Heartbleed: Post Mortem

Posted on Apr 10, 2014 by rasengan

At Private Internet Access, we consider our customers’ privacy and security to be our highest priority. That is our business. That is our expertise. We wanted to take a brief break from our ongoing research and development to discuss a few of the decisions we made to prepare for attacks like Heartbleed, as well as how we reacted to Heartbleed itself, post public disclosure.

Our Website
As we stated earlier on our forum and social networks, our website was not and continues to not be vulnerable to the Heartbleed bug. This is the case, because our hardware load balancers are not running the vulnerable OpenSSL implementation. However, we still went ahead and revoked, re-keyed and rotated our certificates as a precautionary measure.

Our VPN Servers
All of our VPN gateways were patched within 4 hours (UTC 23:17:15 on Apr 7 2014) of the public disclosure of Heartbleed (UTC 19:00:00 on Apr 7 2014). We moved from OpenSSL 1.0.1f to the non-exploitable version 1.0.1g. In terms of our keys, the original researcher who discovered Heartbleed, Neel Mehta, says that private keys are safe, and we agree with his conclusion.

Additionally, the keys are used for the DHE/ECDHE key exchange, which means posession of the certificate doesn’t expose the actual keys used to encrypt your data. What this means is that assuming someone has a 0day exploit of any kind that compromises our certificates, they would still not be able to decrypt and read your network data.

It’s also worth noting that, after the Heartbleed disclosure, a number of POCs (proof of concepts) have been made available to the public. Those scripts only attacked TLS running over HTTP (HTTPS) and don’t work with OpenVPN’s custom protocol over which it runs TLS, which is far more complex than running TLS over TCP like HTTPS does. As far as we know, there were no exploits in the wild for OpenVPN’s custom protocol implementation of TLS, especially not in the window from the announcement of the exploit to the fix by our team.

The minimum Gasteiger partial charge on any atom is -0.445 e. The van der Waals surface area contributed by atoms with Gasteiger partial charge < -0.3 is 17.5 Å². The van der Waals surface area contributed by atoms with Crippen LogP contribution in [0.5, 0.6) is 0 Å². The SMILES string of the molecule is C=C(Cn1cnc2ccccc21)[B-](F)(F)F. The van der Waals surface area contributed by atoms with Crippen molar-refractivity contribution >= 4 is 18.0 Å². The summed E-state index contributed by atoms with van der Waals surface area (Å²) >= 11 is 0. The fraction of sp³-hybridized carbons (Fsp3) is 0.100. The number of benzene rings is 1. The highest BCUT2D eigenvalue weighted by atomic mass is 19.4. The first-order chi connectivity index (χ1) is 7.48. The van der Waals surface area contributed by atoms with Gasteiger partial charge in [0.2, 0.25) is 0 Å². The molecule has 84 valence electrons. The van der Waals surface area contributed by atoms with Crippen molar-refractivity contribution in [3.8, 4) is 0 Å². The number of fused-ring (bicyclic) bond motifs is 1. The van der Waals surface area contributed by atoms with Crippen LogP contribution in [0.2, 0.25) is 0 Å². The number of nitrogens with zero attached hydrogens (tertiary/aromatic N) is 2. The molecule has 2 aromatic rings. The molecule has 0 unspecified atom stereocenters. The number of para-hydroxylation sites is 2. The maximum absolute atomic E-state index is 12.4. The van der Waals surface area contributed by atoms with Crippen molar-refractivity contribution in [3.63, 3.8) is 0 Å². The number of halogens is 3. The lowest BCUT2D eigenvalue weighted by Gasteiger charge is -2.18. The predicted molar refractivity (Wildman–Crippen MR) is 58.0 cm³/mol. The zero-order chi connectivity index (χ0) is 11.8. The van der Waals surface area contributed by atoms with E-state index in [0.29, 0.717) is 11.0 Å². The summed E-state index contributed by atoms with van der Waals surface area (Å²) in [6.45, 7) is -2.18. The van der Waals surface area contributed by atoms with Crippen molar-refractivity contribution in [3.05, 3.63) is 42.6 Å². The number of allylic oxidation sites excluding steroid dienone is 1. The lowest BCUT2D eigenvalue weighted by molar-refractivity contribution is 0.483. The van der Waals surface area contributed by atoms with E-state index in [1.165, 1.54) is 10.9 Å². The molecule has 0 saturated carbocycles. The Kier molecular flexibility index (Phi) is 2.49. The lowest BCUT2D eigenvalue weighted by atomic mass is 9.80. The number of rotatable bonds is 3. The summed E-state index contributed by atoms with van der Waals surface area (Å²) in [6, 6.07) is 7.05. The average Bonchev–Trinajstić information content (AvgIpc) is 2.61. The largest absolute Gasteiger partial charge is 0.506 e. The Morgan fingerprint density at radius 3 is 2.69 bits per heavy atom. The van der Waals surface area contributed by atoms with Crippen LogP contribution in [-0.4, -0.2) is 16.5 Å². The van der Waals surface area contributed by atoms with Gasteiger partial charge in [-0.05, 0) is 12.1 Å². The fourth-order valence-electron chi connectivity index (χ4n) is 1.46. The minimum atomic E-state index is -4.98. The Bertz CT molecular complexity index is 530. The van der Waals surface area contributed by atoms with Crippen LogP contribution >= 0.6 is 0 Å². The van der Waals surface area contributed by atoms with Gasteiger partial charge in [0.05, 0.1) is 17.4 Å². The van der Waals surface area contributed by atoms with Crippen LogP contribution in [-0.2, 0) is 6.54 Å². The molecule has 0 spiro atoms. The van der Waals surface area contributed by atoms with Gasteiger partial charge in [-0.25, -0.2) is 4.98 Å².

Our VPN Clients
Our clients do not require any updates, because the application has preventive measures to protect against connecting to a malicious server. Additionally, assuming that for a different reason a VPN client could connect to a malicious VPN server, the fact that the VPN client is vulnerable to heartbleed does not harm it in any additional way. Given that all modern operating systems we support through our client have memory protection that prevents a process from reading memory from a different process, the malicious server would only be able to read data that belongs to the OpenVPN client, that is, the data that the client is already sending to the server.

To be clear, even if for some reason your adversary was able to obtain your Private Internet Access login credentials, they still would not be able to decrypt your data transfer.

Peace of Mind
Please rest assured that we’re constantly researching security to ensure the highest levels of privacy for our users. While no single website/service can guarantee 100% security, we assure you that we are second to none in striving to achieve said levels. However, in the event that we’re not perfect, we have many safeguards in place. Finally, if you are a security researcher and believe you have discovered an exploit, please participate in Private Internet Access WASP.

We will continue to monitor Heartbleed for any new revelations and update if necessary.

VPN Service

Comments are closed.


  1. NeedHelp

    is it not safe anymore to use PIA since the private keys is now stealable and PIA has still not updated its certificate? should I just use regular internet without VPN? What happened when the private keys get stolen? Need help.

    8 years ago
  2. Charles

    Now we know that heartbleed can reveal private keys will pia be updating this statement? Does pia use pfs meaning we have nothing to worry about, or what is pias thinking on the potential for retained data to be at risk?


    8 years ago